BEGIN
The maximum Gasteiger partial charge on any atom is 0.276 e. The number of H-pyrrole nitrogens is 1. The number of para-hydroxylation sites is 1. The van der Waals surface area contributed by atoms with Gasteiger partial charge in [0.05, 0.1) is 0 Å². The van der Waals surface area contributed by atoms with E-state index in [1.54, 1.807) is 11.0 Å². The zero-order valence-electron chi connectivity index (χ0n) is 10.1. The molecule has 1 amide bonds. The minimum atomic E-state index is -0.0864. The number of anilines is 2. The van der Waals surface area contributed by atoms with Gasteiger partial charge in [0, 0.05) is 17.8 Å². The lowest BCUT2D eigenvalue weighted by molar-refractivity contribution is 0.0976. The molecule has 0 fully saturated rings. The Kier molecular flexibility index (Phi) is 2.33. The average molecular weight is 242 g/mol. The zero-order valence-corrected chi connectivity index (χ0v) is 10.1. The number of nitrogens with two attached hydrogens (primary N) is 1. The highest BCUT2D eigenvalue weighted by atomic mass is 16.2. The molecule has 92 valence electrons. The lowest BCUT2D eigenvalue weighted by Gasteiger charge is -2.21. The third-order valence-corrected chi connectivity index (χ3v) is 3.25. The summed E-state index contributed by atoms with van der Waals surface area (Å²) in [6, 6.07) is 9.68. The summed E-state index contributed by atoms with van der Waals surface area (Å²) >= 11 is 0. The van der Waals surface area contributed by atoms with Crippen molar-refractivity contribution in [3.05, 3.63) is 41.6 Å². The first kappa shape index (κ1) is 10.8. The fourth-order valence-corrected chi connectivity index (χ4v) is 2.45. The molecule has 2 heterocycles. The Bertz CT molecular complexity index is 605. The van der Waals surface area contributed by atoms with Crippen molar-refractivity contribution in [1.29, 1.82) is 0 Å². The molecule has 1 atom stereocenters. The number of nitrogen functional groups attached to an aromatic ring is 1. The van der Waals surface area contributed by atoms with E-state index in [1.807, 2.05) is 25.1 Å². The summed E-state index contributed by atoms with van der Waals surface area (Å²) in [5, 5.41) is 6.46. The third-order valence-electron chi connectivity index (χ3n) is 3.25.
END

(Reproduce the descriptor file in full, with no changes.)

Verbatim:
The maximum Gasteiger partial charge on any atom is 0.276 e. The number of H-pyrrole nitrogens is 1. The number of para-hydroxylation sites is 1. The van der Waals surface area contributed by atoms with Gasteiger partial charge in [0.05, 0.1) is 0 Å². The van der Waals surface area contributed by atoms with E-state index in [1.54, 1.807) is 11.0 Å². The zero-order valence-electron chi connectivity index (χ0n) is 10.1. The molecule has 1 amide bonds. The minimum atomic E-state index is -0.0864. The number of anilines is 2. The van der Waals surface area contributed by atoms with Gasteiger partial charge in [0, 0.05) is 17.8 Å². The lowest BCUT2D eigenvalue weighted by molar-refractivity contribution is 0.0976. The molecule has 0 fully saturated rings. The Kier molecular flexibility index (Phi) is 2.33. The average molecular weight is 242 g/mol. The zero-order valence-corrected chi connectivity index (χ0v) is 10.1. The number of nitrogens with two attached hydrogens (primary N) is 1. The highest BCUT2D eigenvalue weighted by atomic mass is 16.2. The molecule has 92 valence electrons. The lowest BCUT2D eigenvalue weighted by Gasteiger charge is -2.21. The third-order valence-corrected chi connectivity index (χ3v) is 3.25. The summed E-state index contributed by atoms with van der Waals surface area (Å²) in [6, 6.07) is 9.68. The summed E-state index contributed by atoms with van der Waals surface area (Å²) >= 11 is 0. The van der Waals surface area contributed by atoms with Crippen molar-refractivity contribution in [3.05, 3.63) is 41.6 Å². The first kappa shape index (κ1) is 10.8. The fourth-order valence-corrected chi connectivity index (χ4v) is 2.45. The molecule has 2 heterocycles. The Bertz CT molecular complexity index is 605. The van der Waals surface area contributed by atoms with Crippen molar-refractivity contribution in [1.29, 1.82) is 0 Å². The molecule has 1 atom stereocenters. The number of nitrogen functional groups attached to an aromatic ring is 1. The van der Waals surface area contributed by atoms with E-state index in [1.807, 2.05) is 25.1 Å². The summed E-state index contributed by atoms with van der Waals surface area (Å²) in [5, 5.41) is 6.46. The third-order valence-electron chi connectivity index (χ3n) is 3.25.